Not only have authorities issued multiple flood advisories for most of Miami-Dade and Broward counties in the past week, but the National Weather Service (NWS) announced on Twitter yesterday that a "large and complex area of low pressure is expected to develop" in the Gulf of Mexico, and that South Florida can expect to feel some of its effects by the end of the week. Forecasters give it a 70 percent chance of developing, with South Florida already in its expected path.
For the past six years, the NWS and the National Oceanic and Atmospheric Administration (NOAA) have predicted above-average Atlantic hurricane seasons (even after the NOAA updated its classifications last April for an "average" season from one with 12 named storms and six hurricanes to one with 14 named storms and seven hurricanes).
May 31 2PM EDT: A large and complex area of low pressure is expected to develop near the Yucatan Peninsula and the northwestern Caribbean Sea in a couple of days. Regardless of development, locally heavy rainfall is possible across South Florida by the end of the week. #flwx pic.twitter.com/lgvZ9DXNhF— NWS Miami (@NWSMiami) May 31, 2022
This year the NOAA predicts that 2022 will be another above-average hurricane season for the seventh year in a row.
"For the 2022 hurricane season, NOAA is forecasting a likely range of 14 to 21 named storms (winds of 39 mph or higher), of which 6 to 10 could become hurricanes (winds of 74 mph or higher), including 3 to 6 major hurricanes (category 3, 4 or 5; with winds of 111 mph or higher). NOAA provides these ranges with a 70% confidence," the agency stated in a recent release.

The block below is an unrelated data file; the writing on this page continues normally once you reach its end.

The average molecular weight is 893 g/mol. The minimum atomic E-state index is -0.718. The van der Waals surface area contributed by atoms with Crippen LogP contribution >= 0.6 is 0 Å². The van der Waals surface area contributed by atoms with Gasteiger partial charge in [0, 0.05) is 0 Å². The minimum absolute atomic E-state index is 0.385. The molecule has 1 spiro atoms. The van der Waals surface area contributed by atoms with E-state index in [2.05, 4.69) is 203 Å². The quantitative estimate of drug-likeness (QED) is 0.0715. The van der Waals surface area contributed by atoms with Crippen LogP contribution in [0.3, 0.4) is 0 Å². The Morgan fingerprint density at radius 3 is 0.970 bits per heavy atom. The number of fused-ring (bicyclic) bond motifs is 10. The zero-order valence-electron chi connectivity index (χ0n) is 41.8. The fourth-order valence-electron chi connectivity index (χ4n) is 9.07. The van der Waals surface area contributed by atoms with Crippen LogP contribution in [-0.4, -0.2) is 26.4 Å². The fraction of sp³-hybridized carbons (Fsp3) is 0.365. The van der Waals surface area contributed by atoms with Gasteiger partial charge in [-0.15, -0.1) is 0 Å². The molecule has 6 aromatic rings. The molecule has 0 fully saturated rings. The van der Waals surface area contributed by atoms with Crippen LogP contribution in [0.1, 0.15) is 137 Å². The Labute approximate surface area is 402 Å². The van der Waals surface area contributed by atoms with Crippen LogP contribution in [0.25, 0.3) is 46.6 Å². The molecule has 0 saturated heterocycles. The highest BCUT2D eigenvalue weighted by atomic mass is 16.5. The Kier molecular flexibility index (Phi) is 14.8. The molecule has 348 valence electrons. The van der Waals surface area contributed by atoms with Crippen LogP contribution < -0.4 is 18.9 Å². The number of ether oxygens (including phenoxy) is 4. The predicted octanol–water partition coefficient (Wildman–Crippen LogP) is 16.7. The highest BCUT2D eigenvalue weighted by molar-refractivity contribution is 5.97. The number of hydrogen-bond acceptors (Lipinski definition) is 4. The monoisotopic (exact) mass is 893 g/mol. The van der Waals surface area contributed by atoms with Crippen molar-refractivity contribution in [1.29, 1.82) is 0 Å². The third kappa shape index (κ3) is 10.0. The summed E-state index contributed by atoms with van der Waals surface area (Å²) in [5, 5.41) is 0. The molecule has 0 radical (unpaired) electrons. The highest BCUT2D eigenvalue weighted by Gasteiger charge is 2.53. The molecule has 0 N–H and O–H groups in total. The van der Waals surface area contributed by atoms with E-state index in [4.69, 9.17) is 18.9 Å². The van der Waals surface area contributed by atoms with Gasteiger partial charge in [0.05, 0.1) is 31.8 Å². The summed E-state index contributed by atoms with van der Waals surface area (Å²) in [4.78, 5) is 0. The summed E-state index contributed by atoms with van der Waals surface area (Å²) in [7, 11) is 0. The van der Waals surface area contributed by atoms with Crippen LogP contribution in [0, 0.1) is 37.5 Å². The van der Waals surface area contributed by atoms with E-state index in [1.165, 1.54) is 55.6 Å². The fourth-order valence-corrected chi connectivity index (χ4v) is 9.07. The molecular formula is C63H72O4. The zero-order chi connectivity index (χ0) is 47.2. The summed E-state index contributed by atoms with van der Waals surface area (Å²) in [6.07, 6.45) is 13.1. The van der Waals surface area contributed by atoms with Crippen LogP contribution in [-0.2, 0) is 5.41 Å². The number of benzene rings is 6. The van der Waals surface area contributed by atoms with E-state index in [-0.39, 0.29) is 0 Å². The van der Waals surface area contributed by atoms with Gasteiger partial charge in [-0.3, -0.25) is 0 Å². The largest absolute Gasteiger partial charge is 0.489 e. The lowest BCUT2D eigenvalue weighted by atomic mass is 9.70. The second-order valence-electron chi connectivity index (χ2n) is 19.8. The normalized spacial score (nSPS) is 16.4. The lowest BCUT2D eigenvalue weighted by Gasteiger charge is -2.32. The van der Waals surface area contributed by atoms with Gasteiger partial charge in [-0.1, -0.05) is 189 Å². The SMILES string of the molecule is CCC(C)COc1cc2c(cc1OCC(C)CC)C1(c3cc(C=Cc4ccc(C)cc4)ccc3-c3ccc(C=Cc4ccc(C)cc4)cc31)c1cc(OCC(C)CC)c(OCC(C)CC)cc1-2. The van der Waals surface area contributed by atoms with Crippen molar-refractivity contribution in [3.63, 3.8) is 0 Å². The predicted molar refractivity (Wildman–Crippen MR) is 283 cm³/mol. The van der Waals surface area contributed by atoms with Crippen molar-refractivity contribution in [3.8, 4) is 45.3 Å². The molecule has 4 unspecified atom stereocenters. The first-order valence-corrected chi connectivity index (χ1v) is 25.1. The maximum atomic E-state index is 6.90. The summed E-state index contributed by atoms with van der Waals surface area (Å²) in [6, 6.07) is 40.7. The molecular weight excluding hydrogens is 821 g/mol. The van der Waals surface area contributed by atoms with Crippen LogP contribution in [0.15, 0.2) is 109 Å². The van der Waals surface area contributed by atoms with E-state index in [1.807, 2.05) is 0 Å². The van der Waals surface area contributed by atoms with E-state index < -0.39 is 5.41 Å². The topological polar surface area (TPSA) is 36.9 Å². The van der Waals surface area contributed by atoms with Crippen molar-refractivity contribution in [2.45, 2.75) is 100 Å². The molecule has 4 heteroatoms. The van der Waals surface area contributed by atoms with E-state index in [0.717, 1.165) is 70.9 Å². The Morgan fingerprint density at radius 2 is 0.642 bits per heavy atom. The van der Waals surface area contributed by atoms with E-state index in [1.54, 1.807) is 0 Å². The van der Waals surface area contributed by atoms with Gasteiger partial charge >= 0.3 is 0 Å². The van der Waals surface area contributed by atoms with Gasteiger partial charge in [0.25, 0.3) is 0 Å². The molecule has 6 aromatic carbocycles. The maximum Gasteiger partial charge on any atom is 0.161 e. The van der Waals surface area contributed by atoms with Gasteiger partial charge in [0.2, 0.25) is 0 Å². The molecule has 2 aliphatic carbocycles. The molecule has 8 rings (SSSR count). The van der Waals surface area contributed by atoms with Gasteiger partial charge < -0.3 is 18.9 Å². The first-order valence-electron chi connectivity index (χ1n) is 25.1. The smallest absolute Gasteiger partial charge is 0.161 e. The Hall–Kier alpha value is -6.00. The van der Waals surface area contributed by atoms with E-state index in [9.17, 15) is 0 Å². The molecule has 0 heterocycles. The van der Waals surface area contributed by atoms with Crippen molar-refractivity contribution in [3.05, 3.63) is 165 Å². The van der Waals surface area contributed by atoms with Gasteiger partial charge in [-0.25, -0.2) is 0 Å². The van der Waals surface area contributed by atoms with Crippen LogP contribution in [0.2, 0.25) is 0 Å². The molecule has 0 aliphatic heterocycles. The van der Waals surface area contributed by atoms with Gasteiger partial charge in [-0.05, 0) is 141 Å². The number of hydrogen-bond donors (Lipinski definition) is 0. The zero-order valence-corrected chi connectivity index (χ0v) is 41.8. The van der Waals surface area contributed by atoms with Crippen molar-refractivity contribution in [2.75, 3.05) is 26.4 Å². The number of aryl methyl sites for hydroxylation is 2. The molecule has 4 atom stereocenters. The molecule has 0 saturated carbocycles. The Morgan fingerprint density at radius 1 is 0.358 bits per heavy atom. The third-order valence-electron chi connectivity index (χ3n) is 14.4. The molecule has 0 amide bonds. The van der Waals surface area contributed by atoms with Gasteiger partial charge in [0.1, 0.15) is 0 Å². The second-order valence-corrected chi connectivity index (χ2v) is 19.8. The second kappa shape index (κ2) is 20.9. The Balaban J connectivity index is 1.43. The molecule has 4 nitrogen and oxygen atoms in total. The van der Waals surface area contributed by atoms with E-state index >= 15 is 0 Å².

Weather scientists believe climate change is causing more frequent and more intense storms, which only stand to get worse as the planet continues to warm. In response to stronger hurricanes forming in the tropics, Florida International University — home of the Wall of Wind hurricane testing facility — was awarded a grant earlier this year to build a "Cat 6 prototype facility" to simulate and study potential storms with sustained wind speeds of more than 182 mph.
The NOAA attributes its prediction for stronger and more frequent hurricanes this year to the ongoing La Niña weather phenomenon, which leads to cooler water in the equatorial Pacific Ocean and warmer-than-average surface temperatures in the Atlantic and Caribbean.
The agency urges residents to start preparing now. Miami-Dade County recommends a hurricane supply checklist that includes seven days' worth of nonperishable food, water, battery-powered devices, and a first-aid kit.
Judging by the amount of flooding on Miami streets nowadays, you might want to throw in a raft and some paddles. Parts of Miami-Dade are already battling heavy rains, drivers in Miami Lakes and Hialeah continue to document that cars might not be the best vehicle of choice for the inundated roadways, and the NWS says it'll only get worse as locals brace for another "wet, unsettled week ahead...with strong storms and heavy rain."